Cellular Service Provider Manages Its Reps Via NFC

By Claire Swedberg

Lycamobile is using Crystal Ball's RFID-based solution to monitor its salespeople around the world as they make calls to resellers of international calling cards.


Lycamobile, a mobile virtual network operator (MVNO) with more than 30 million customers across 16 countries, is growing, with its entry to the U.S. market this year. As it expands, the company is sending its sales staff to reseller locations in North America and throughout the world to sell international calling cards to vendors. To manage those workers and their sales visits, the company uses a RFID-based solution from Crystal Ball that helps identify when an individual arrives and leaves a customer site.

In 2009, Crystal Ball developed Mobile Track, which monitors workers’ whereabouts via the GPS module built into their cell phones, and this year, it added a version with Near Field Communication (NFC) RFID functionality. While GPS tracks the location of the phone, NFC data identifies the time when a worker arrives at a specific location and again when he leaves. Lycamobile tested the Mobile Track with NFC in the winter 2012, with U.K. staff, and has now begun a permanent roll out throughout Europe, with plans to extend the technology to all its worldwide sites.

Crystal Ball’s Raj Singh

Crystal Ball’s managing director, Raj Singh, says his company designed the solution with two needs in mind—to improve the safety of personnel when in the field or alone, and to track the location of people who accomplish their work away from an office.

Lycamobile wants a way to track the activities of its workers around the world as they make sales calls throughout their days. To accomplish this, the company provides each member of its sales team with a Samsung Mini 2 Android-based mobile phone, which comes with GPS location functionality as well as an NFC reader. The phone’s unique identifier is linked to the user in Crystal Ball’s software.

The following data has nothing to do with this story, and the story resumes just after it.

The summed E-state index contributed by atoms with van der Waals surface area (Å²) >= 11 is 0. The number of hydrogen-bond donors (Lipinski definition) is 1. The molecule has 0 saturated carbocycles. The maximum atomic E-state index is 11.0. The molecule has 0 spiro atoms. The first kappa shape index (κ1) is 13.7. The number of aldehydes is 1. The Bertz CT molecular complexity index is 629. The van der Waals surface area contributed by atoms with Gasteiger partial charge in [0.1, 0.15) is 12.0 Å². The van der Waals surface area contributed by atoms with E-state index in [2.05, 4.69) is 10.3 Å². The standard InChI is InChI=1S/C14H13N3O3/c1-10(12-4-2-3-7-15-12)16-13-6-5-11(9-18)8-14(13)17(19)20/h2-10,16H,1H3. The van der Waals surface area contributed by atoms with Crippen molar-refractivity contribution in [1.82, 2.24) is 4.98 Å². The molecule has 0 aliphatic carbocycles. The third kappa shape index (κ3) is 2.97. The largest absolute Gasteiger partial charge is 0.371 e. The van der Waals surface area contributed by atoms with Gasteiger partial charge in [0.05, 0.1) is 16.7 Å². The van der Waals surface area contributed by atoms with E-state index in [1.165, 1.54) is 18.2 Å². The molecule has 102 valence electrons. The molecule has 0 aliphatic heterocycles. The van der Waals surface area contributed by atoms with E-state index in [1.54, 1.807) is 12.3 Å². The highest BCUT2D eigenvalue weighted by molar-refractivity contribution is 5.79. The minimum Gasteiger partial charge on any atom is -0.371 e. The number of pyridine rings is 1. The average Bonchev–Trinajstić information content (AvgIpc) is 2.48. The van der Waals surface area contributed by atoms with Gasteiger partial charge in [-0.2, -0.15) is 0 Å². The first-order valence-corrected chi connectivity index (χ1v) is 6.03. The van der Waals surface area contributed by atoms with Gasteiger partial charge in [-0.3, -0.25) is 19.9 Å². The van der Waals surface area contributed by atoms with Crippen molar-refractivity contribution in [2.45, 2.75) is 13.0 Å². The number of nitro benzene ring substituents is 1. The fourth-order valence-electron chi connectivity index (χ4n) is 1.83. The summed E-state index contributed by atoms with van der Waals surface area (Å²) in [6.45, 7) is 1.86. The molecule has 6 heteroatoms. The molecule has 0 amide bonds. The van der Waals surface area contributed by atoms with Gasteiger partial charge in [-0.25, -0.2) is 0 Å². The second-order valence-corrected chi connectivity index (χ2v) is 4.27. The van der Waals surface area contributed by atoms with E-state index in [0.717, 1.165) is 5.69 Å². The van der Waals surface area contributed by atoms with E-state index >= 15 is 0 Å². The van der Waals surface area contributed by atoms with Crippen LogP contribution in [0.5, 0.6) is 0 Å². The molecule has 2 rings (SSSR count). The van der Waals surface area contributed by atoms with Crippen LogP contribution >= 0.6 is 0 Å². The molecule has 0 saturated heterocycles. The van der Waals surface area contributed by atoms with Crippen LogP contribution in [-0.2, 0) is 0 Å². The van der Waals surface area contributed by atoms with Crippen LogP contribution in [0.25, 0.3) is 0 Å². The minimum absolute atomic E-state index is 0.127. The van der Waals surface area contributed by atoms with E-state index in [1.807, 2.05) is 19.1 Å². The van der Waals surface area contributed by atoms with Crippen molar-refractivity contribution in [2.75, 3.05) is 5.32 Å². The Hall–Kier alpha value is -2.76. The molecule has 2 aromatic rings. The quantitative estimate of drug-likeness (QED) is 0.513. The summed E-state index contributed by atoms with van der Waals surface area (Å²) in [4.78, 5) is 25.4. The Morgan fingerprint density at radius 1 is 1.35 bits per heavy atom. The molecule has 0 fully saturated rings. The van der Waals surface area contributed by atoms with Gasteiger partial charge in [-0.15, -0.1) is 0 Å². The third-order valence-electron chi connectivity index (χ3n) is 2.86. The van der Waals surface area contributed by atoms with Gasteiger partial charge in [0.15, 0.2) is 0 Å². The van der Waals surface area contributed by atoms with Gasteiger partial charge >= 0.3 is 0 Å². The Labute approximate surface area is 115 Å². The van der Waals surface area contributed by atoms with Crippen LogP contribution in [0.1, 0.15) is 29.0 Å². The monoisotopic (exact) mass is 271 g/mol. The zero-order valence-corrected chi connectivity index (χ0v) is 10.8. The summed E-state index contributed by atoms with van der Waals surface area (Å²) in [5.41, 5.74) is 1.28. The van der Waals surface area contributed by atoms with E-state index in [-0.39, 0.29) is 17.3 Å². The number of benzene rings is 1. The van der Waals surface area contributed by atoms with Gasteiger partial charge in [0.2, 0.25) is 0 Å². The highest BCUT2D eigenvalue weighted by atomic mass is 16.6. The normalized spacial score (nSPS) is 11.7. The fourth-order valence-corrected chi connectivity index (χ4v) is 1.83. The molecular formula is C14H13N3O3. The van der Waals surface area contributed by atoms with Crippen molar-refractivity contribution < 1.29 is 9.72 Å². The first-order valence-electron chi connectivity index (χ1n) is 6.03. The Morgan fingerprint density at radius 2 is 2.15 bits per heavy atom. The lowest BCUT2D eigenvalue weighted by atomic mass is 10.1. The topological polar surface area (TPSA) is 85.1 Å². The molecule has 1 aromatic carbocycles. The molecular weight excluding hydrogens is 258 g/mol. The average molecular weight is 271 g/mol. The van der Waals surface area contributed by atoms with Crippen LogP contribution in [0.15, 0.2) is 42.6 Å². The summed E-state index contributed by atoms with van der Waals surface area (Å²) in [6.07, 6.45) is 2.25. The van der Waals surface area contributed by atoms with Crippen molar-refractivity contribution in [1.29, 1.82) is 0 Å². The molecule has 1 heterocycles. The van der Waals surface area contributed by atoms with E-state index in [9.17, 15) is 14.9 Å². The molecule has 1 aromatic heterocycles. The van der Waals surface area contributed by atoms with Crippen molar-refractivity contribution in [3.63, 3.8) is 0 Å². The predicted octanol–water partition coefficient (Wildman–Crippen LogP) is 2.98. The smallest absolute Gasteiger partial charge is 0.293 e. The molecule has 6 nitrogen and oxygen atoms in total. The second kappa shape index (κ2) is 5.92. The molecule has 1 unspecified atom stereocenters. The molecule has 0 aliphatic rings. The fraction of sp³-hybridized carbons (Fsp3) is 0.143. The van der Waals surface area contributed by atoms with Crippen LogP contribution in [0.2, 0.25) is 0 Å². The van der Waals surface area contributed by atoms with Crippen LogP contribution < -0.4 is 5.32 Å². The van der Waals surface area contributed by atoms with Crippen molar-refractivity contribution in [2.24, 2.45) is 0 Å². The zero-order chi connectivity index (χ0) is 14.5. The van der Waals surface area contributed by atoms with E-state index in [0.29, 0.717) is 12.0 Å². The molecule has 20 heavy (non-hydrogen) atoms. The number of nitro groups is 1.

When an employee begins her workday, she signs on with her phone, using the Crystal Ball app, and begins traveling to one of her assigned clients. The GPS data provided by the phone enables the software to track her location and even how fast she is traveling. When she arrives at a client’s site, she then uses the phone’s NFC function by tapping a passive 13.56 MHz RFID tag that she had previously installed in a discrete location at that site, for example on a wall or in a doorway.

Each tag, made for Crystal Ball by a third-party manufacturer, has a built-in NXP Semiconductors RFID chip encoded with a unique ID. The phone captures the tag’s ID, sends it via GPRS to the Crystal Ball server where it can then be stored with the time and the ID of the user. When he leaves the site he taps the tag again, and the software determines the individual has now left the site. The software records not only when, and how frequently, the representative visits each customer, but for how long. In that way, management knows if a client has not been visited and is due for a sales representative to pay a call. Management also knows whether the individual is doing the work expected, and when a delay may have occurred.

A Lycamobile salesperson uses a Samsung Mini 2 smartphone to log in via an NFC RFID tag installed at a client’s site.

Crystal Ball has been offering the NFC version of Mobile Track since early July. It also offers a Lone Worker app to help U.K. companies to comply with the Corporate Manslaughter and Corporate Homicide Act 2007, which require an organization to provide proof, following an event, that it followed proper procedures designed to ensure that a work vehicle had been safe and had been operated safely. Crystal Ball’s founders launched their company at the same time that this new legislation was passed to provide vehicle-tracking as well as asset-management solutions for companies that send their workers to remote locations as part of their jobs.

The British Security Industry Association (BSIA) reports that more than 6 million people in the United Kingdom work either in isolation or without direct supervision, often in places or circumstances that put them at potential risk.